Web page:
From: email@example.com (Jobst Brandt)
Subject: Re: First Wheel Building Results
Date: 4 Dec 2000 17:20:50 GMT
Peter Remner (aka Izzy for some reason) writes:
>>>>> Are you saying that wheels DON'T affect the quality of the ride?
>>>> That is correct. Do you have any idea what the elastic deflections
>>>> of a bicycle rim are? If you measured this you wouldn't make such
>>>> claims. Tires and inflation are the only effect that you can feel
>>>> among wheels that are durable enough to be ridden for any distance
>>>> like 100 miles. A couple of years ago wavy spokes were offered for
>>>> "a better ride". You couldn't feel the difference but the spokes
>>>> broke in about that distance anyway.
>>> I think what we need to focus on isn't pure elastic deflection, but
>>> factors like weight, sound, and vibration.
>> I've focused on that and done the analysis. They do not enter into
>> "ride quality", the transmission of road shock.
> The transmission of road shock is not all there is to ride quality.
> Transmission of road shock is an objective measurement, while
> "ride quality" is a *subjective* measurement.
How do you propose to measure and quantify this? It reminds me of the
local car wash slogan "A clean car drives better!" and right they are
for many people. I recall as a child, cleaning my bicycle and
imagining how much better it rode. Some folks never leave that realm.
They drive cars with all sorts of gimmicks, fins, extra lights,
expensive polished wheels and many more, believing the car works
better that way and now you are going to measure that, or at least
convince others of your perception.
>>> I remember temporarily swapping a steel-rimmed wheel (sorry) onto
>>> my roadie. It "felt" much harsher. Tires were the same, same
>>> pressure, even the same rim strip.
>> There's something wrong with this picture and it may begin with "I
>> remember" because steel rims do not have hooked beads and do not allow
>> inflation pressures much over 60 psi. At such pressures, for road
>> tires, there isn't much to be felt but tire mush. Let's not overlook
>> that radial deflection of a wheel is on the order of 0.001" to 0.003"
>> over average pavement and that the difference between two wheels is a
>> small fraction of that.
> Steel rims don't have hooked beads? Wow. You're really losing credibility.
> These weren't Schwinn SA-3 rims, they were cheapy got-em-from-the-trash
> 27" wheels, with steel rims, and they most certainly did have hooked beads.
OK, so you found a hooked bead steel rim. I suppose you noticed that
is was distinctly heavier than the aluminum hollow cross section rim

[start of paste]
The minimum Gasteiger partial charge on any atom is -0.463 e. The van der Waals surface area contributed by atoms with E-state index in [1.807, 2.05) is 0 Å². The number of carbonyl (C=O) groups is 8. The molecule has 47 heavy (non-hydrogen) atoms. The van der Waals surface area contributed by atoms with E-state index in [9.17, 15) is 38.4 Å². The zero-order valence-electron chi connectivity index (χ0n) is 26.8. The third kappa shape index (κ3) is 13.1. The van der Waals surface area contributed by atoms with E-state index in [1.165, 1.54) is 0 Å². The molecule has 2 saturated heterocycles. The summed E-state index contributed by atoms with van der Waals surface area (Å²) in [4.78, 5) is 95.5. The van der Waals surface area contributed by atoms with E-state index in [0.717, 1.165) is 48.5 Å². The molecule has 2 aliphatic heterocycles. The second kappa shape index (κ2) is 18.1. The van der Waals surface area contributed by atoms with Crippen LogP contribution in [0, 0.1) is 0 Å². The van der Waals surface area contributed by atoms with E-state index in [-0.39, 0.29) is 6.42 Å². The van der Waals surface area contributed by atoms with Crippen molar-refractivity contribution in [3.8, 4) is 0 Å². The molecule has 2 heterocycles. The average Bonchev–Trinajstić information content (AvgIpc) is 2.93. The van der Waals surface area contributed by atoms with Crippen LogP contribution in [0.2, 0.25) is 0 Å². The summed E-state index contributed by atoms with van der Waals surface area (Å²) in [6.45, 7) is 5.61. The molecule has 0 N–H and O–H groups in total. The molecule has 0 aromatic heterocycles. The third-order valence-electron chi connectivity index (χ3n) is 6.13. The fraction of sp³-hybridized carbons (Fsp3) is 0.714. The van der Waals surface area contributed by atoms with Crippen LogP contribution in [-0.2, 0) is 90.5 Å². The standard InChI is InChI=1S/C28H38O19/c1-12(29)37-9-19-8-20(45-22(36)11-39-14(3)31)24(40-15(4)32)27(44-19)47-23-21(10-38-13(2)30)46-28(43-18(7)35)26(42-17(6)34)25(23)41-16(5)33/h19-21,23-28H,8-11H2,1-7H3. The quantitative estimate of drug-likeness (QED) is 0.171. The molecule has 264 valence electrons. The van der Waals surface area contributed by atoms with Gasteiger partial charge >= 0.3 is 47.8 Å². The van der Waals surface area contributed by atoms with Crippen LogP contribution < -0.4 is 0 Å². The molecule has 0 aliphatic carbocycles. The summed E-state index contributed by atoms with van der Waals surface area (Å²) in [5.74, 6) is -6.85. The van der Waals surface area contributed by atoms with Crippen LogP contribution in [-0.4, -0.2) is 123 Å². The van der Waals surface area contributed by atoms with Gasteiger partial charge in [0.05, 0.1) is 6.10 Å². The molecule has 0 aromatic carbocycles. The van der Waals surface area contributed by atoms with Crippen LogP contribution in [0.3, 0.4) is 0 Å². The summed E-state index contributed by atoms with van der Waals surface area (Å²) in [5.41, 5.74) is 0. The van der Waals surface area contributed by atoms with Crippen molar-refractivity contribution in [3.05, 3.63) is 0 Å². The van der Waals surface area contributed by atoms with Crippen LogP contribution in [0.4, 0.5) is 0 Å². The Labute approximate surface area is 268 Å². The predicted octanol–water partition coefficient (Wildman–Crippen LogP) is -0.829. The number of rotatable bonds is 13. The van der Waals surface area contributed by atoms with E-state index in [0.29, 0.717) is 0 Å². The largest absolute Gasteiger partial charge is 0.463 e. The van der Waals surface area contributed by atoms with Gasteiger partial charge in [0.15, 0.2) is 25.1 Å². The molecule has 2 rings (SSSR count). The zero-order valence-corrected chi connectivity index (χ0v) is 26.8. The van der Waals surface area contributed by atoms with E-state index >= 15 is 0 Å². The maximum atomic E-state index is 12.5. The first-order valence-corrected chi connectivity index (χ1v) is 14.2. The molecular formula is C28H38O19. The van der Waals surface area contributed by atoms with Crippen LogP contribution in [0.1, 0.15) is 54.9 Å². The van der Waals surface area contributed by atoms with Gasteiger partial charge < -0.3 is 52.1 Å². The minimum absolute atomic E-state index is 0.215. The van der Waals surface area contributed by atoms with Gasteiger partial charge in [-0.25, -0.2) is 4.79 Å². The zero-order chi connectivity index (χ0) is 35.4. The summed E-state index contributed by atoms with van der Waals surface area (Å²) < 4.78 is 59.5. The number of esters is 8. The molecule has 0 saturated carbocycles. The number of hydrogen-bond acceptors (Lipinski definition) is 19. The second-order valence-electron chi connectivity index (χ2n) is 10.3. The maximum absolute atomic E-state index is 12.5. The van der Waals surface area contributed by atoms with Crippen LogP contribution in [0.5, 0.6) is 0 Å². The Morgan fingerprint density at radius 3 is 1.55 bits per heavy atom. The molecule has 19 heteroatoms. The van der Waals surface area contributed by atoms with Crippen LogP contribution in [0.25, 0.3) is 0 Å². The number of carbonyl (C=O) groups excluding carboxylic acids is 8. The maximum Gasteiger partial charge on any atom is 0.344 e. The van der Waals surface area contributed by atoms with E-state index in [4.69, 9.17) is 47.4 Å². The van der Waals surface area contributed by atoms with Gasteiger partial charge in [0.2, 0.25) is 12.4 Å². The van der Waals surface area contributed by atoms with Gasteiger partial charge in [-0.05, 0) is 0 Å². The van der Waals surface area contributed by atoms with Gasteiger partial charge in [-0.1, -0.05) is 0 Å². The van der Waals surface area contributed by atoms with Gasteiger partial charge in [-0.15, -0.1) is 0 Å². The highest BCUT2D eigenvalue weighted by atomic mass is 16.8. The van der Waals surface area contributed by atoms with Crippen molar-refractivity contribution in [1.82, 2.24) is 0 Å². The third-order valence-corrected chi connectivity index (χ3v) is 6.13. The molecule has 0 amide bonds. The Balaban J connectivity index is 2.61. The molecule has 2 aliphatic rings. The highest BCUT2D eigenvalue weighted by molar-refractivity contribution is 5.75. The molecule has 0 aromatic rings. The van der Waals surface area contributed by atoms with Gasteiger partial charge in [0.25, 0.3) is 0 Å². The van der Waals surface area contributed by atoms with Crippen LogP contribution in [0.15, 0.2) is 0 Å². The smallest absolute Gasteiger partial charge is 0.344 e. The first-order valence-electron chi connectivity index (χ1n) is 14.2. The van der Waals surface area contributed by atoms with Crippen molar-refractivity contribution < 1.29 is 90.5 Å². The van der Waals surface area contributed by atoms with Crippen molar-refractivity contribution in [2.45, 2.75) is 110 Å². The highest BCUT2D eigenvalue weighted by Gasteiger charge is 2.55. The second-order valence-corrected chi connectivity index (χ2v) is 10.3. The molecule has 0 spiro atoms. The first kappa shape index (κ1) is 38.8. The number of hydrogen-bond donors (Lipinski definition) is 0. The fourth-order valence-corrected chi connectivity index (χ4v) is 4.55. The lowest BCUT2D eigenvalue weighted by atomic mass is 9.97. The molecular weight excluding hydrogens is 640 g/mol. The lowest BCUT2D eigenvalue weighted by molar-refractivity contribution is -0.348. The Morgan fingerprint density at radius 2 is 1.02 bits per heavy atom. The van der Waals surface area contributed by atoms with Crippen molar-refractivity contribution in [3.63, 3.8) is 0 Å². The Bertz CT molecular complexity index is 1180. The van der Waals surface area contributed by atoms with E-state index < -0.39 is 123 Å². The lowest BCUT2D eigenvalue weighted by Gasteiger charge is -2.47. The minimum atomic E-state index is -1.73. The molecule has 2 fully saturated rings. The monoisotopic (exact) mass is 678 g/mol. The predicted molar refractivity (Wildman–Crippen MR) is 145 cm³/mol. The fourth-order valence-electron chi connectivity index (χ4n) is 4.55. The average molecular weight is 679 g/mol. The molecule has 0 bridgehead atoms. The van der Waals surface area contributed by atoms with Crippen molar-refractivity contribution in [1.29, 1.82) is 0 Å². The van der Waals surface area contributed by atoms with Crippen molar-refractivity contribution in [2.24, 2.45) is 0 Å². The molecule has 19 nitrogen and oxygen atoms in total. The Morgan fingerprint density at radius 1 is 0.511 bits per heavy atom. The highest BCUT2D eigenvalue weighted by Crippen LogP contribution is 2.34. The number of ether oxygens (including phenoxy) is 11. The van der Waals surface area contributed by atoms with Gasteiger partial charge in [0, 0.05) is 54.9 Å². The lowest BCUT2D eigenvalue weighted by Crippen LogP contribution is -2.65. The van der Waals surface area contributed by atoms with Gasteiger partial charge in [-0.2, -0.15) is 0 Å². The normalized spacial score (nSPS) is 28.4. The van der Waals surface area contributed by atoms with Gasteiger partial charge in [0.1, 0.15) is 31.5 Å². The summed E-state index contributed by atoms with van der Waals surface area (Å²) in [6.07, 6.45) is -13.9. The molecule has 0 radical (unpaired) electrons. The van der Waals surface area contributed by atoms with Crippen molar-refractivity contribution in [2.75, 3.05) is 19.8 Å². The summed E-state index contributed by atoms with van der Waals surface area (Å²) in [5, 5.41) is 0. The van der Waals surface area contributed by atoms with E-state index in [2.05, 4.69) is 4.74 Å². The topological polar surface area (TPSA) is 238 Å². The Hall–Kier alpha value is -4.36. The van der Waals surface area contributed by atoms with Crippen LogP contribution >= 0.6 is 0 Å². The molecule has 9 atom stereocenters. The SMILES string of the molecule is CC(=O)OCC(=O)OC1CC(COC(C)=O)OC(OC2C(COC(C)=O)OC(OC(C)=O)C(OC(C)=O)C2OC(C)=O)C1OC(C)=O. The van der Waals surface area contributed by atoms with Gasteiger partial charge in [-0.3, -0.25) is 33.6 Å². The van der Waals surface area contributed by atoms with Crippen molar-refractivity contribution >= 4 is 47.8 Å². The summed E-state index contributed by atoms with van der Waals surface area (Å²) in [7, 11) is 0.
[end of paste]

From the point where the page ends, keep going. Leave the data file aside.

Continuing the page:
to which you are comparing it. Why don't you just say you thought the
lighter wheel steered differently, not even better because riding
no-hands is easier with a heavier wheel. If you want to put that into
"ride quality" than you ought to define that first.
> Here's something to chew on: Automobiles have suspensions with
> plenty of travel and tires that are big low-pressure doughnuts, yet
> there is a large field of research in rubber bushings, and not just
> the ones at the pivot points but isolating the subframes that the
> suspension attaches to to the rest of the chassis. They do not
> appreciably deflect, yet they are important for "ride quality". Or
> would you say that is bunk, too? After all there is MUCH more
> movement in the suspensions and the tires, therefore any deflection
> anywhere else is not significant?
A car is a large resonating drum enclosure, whose smooth and silent
characteristics are one of the challenges for automotive engineers.
The two main methods of attacking this problem are sound damping in
the car and isolation from the road. Road shock has three levels of
isolation. Wheel suspension absorbs large displacements, tires, small
rapid displacements and rubber isolation for high frequencies that are
not attenuated especially by radial tires that have practically no
losses to dampen frequencies on the order of asphalt pavement
granularity. It was the radial tire that brought on the isolated
sub-chassis for wheel suspension.
>>> The only way I can figure, is that the rim was heavier and was
>>> affected by bumps more, and there was a metal spoke protector that I
>>> was too lazy to remove (sleazeball that I am) that rattled just a
>>> bit over bumps. The back end also seemed a bit louder when hitting
>>> small bumps when the protector wasn't rattling. The brain will
>>> percieve thumps and rattles as "rough ride", it's been proven in NVH
>>> studies in the automotive field. People will say a smooth riding
>>> but noisy car "rides worse" than a quiet yet stiff one.
>> You're dodging and weaving. Lets just leave it at that.
> Who's dodging and who's weaving?
First it was ride quality, a vague attribute, and then it slipped into
acoustic response. That is dodging and weaving to me. Besides, spoke
size and rim material does not affect acoustic response even slightly
compared to tire selection ansd inflation pressure.
Jobst Brandt <firstname.lastname@example.org>